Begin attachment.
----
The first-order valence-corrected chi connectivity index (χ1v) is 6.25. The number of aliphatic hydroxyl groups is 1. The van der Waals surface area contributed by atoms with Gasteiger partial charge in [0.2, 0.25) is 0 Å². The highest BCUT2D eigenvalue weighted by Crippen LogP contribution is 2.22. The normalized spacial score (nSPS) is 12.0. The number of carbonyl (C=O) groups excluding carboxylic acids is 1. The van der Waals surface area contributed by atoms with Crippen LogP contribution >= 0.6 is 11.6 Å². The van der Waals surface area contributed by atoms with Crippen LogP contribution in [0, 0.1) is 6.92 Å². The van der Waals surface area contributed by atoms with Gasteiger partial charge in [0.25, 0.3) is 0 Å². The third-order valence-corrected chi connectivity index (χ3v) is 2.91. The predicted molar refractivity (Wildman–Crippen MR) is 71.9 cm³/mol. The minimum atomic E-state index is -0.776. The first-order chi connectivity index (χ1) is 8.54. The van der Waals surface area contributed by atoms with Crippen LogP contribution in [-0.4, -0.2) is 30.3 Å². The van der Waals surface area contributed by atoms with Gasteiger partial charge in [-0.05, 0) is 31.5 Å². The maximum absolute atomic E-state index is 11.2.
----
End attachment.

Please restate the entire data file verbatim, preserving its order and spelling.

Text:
The first-order valence-corrected chi connectivity index (χ1v) is 6.25. The number of aliphatic hydroxyl groups is 1. The van der Waals surface area contributed by atoms with Gasteiger partial charge in [0.2, 0.25) is 0 Å². The highest BCUT2D eigenvalue weighted by Crippen LogP contribution is 2.22. The normalized spacial score (nSPS) is 12.0. The number of carbonyl (C=O) groups excluding carboxylic acids is 1. The van der Waals surface area contributed by atoms with Crippen LogP contribution >= 0.6 is 11.6 Å². The van der Waals surface area contributed by atoms with Crippen LogP contribution in [0, 0.1) is 6.92 Å². The van der Waals surface area contributed by atoms with Gasteiger partial charge in [0.25, 0.3) is 0 Å². The third-order valence-corrected chi connectivity index (χ3v) is 2.91. The predicted molar refractivity (Wildman–Crippen MR) is 71.9 cm³/mol. The minimum atomic E-state index is -0.776. The first-order chi connectivity index (χ1) is 8.54. The van der Waals surface area contributed by atoms with Crippen LogP contribution in [-0.4, -0.2) is 30.3 Å². The van der Waals surface area contributed by atoms with Gasteiger partial charge in [-0.05, 0) is 31.5 Å². The maximum absolute atomic E-state index is 11.2.